From there, Korea battered the Ghanian goal, as they should have…except for the small problem of leaving the back door open. Which Ghana strolled right through just seven minutes later:
Great dummy from Inaki Williams. At least that’s what he’ll say.
Ghana wasn’t great. They scored when they needed to. South Korea couldn’t one more time. There’s your game.
Brazil 1 – 0 Switzerland
Well this was a comedown. Brazil without Neymar are certainly a different beast, both missing his enormous talent as well as their usual tendency to try and find him. With him missing for the rest of the group stage, Switzerland didn’t find it too hard to make Brazil look pretty flaccid. Without their #10 in the heart of attack. Brazil were far more dependent on going out wide, and Vinicius Jr. had moved more inside in the first half to combine with Richarlison up top.
Not fearing anything in the middle, Switzerland simply deployed a 4-5-1, and doubled up on Brazil’s wide players with their fullbacks and wide attackers. You can do that against this Brazil team because unlike in the past when they had real cowboy fullbacks such as Cafu or Roberto Carlos or Dani Alves, manager Tite prefers his fullbacks to stay where they are. Éder Militao, who started at right-back today, is really a centerback for a living. Switzerland cut off any links to glory from out wide, with Brazil not having too much to answer in the middle.
The second half didn’t change all that much, even with Vinicius restored to his normal left wing and Rodrygo brought on to link with Richarlison. The goal came from Brazil simply solving the problem of going through the middle with numbers instead of having Neymar, as Casemiro found himself in the box to volley home an absolute rapier. There was too little time for Switzerland to respond, and they didn’t seem much interested in doing so.
Neymar will be back for the important games, but if he’s not fully healthy then Switzerland’s blueprint will be used again.
Portugal 2 – 0 Uruguay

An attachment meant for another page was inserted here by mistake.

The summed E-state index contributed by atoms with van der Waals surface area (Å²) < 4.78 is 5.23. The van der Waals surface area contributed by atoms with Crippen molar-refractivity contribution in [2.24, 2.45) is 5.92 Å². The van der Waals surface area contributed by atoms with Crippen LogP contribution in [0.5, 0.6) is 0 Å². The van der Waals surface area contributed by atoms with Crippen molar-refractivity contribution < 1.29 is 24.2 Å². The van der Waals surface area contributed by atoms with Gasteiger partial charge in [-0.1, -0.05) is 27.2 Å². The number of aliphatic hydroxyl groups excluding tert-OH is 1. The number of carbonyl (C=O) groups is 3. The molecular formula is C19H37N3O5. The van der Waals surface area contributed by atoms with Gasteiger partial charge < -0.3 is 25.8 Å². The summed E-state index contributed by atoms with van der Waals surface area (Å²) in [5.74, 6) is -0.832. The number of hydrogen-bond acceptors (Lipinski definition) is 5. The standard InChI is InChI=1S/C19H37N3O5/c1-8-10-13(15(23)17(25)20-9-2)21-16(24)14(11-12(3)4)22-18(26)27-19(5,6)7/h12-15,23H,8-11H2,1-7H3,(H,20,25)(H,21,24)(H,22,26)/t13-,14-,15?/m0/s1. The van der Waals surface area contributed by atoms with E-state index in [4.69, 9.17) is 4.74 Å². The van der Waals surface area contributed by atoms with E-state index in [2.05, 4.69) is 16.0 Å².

And the real comedown. Here are two teams that are capable of really setting off a fireworks show that spent the first 45 minutes kicking each other into seven different kinds of shit and bitching to the ref when they weren’t doing that. Uruguay came for a point and didn’t get it.
It did contain maybe the most Ronaldo moment ever, as he tried to claim this was his goal in every way possible, even throughout the celebrations:
Dress for the job you want and all that.
Finally, after going a goal down Uruguay actually tried to cross the halfway line with more than just Darwin Nunez and the corpse of Edinson Cavani, but could only find the post again. Now they need to beat Ghana and hope Portugal don’t rest everyone and have enough left on the field to not let South Korea sneak a win past them. It didn’t have to be this way, but this is apparently how Uruguay has it drawn up.
Goal of the day: Aboubakar’s trampoline-flick was a contender, but Casemiro may never hit another shot like this again:
Did VAR fuck anything up?: We saw both sides. Aboubakar’s goal is exactly why referee’s assistants have been holding raising their flag until the play is completed, because he was onside and VAR saved a goal that should stand. But Portugal’s penalty came off a handball from Jose Giminez when he was merely putting his hand down as he slid to the ground, the only place his hand can go and something explicitly stated is not supposed to be a penalty.
And yet the VAR official called the on-field ref to the screen, and that almost always ends up in a reversal. The system is still dependent on the opinion of people, and it’s not hard to get two people who see the world cockeyed making these decisions.
Did Alexi Lalas say anything stupid?: No Alexi, Cristiano Ronaldo doesn’t have “haters” just because he’s good. You mentioned his “off the field matters,” so go all the way, bud. Once you open that door you can’t just dip a toe through it and then run away from it.
The one true Ronaldo: It is truly inspiring to see the OG Ronaldo, and more to the point the level of consistent contentment he seems to have achieved. Maybe you have to be the best forward of your generation to exude such a relaxed state, but maybe it’s there for all of us. Follow the OG Ronaldo to freedom:
Lastly, I know many people out there don’t follow sports. Most of their arguments are sound. Sometimes I even envy them. But the question I always come back to is, if you don’t follow sports, what makes you feel like this?